Health

Sad: Indian doctors swapped kidney donated to me by my sister – Actor, Emma Ugolee

Actor, Emma Ugolee discusses complications experienced after Indian hospital swapped kidney donated to him by his sister.

Ugolee has come out to discuss complications that he got after a kidney transplant that he had in India where the doctors swapped the kidney donated to him from his sister for another kidney.

It was on Thursday when a twitter user named Tobi Marshal took to his twitter account to narrate an unfortunate incident where his mother had passed away at an Indian hospital due to negligence. He explains that last year, his mother was taken to India to be treated after she had been diagnosed with an illness that had been causing her back pains for years. He writes:

“Around June 2018, she was diagnosed with degenerative lumbar canal stenosis with instability and scoliosis at L4-5 &L3-4 at Vedic life care hospital, Lagos. (You see this hospital is an Indian hospital where they lure people to India to do outrageous surgeries and extort money from Nigerians) with known diabetes and hypertension before leaving Nigeria with a maximum budget of $10,000 from Manipal hospital in India.”

He went on to explain how the hospital kept demanding for money despite the fact that they had already paid the original price that they had agreed upon before they had made the journey to India. The hospital kept on missing vital information about her health and she kept on getting worse due to their negligence. Unfortunately, his mother passed away after experiencing multiple organ failures on April, 14th 2019.

Those that had read the story were very sympathetic to the ordeal that the young man and his mother had gone through at the India hospital. One of those was Emma Ugolee who had read the story and had a similar experience to share. While his own story did not result in death, it definitely caused a lot of complications for him. On his Instagram account, he wrote:

“Excitement fuelled my mind as my sister and I headed for India in 2012 for a kidney transplant. She was a perfect match for me and we were mighty glad about that. Adding to our joy was the fact that we were going to spend $30,000 for the entire surgery. About 10% what was needed for the same in America.

Google searches on the hospital’s records, all impressive, SUV airport pick up, intimidating hospital structures, 1st class treatment, all part of the packaged experience that would have the average Nigerian patient almost thanking Buddha for healthcare alien to his world.

The teeming Nigerian crowd at the lobby was like a pilgrimage for the sick. The multi-million dollar traffic from Nigeria is aided by hundreds of Indian marketing officials parading Nigerian hospitals in full collaboration with Nigerian doctors who get percentages in exchange for references.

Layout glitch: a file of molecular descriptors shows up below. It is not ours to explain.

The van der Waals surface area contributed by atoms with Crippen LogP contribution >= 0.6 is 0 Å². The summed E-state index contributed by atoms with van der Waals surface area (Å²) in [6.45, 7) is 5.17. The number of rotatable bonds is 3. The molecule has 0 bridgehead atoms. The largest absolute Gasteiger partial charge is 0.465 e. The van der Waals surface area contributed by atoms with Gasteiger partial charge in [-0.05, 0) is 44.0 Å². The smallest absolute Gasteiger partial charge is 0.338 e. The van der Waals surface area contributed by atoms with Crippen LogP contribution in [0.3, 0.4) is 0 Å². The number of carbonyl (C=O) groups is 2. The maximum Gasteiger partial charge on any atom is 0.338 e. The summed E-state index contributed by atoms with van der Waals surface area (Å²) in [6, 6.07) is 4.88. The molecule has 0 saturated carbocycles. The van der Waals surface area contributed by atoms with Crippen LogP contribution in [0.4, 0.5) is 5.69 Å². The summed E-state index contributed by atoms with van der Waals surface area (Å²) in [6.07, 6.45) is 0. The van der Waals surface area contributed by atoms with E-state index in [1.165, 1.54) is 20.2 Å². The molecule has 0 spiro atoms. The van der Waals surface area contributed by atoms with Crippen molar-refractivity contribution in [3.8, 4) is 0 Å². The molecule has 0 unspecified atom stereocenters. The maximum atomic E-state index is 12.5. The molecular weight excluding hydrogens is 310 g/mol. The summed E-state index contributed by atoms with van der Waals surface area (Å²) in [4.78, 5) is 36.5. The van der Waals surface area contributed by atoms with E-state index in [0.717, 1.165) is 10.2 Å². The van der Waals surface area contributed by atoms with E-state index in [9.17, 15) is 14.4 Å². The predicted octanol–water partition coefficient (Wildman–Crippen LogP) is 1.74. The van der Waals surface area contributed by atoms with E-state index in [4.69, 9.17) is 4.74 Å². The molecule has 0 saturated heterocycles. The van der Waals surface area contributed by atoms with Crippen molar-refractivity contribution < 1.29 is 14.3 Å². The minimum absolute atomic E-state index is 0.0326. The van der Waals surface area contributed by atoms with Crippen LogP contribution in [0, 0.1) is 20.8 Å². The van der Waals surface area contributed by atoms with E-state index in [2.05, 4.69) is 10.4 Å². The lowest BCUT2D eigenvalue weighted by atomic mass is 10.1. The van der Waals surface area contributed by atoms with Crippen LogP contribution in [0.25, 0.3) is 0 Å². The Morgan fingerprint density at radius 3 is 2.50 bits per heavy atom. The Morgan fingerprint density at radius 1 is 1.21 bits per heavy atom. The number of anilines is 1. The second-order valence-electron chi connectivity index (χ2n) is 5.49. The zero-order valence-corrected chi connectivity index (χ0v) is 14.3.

6 weeks later, we are wheeled out of the surgery room. A test called the creatinine test used to tell that the kidney was doing great was never passed. My fears were allayed by the doctor who said it would take a while. So, we came home. Weeks later, the while never came. My doctor in Nigeria gets worried and orders a biopsy and a scan. The results to my ears in his words: ‘Emmanuel, there is no way in God’s green earth that this is your sister’s kidney inside you. Not with size and functionality.’ So, it was that my sister’s kidney was swapped during the surgery.

Made sense when the hospital among many others in India had to face a special committee investigating organ black market deals.

6 months later, my legs are all swollen as I lay on my back for my 1st restart session of dialysis. And so the horror hit the refresh button for me to re-live. My story is one out of hundreds of Indian trips gone wrong. I am blessed to be telling my story. Many of my friends cannot because they died.

I have no faith in Got. So this post is not even hoping for her to act. I am just hoping somehow, that the fallacy that India is salvation for the sick is changed. It is a big business with the traditional Indian corruption at the core of it. Life often the sacrifice paid. Treatment is secondary. Examples abound. Emma Ugolee.”

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Dolapo Akitoye

Dolapo is a freelance writer and aspiring screenwriter based in Lagos. She loves to humbly brag of her Journalism degree and her MBA because she earned it after all. She is an avid music listener and if you say anything negative about Bruno Mars, Kendrick Lamar or M.I. Abaga, she will definitely curse you out. She runs a blog that she has owned since she was 17 years old so you can easily find something embarrassing if you scroll down to the beginning. Her friends call her weird and crazy but they love her anyway.

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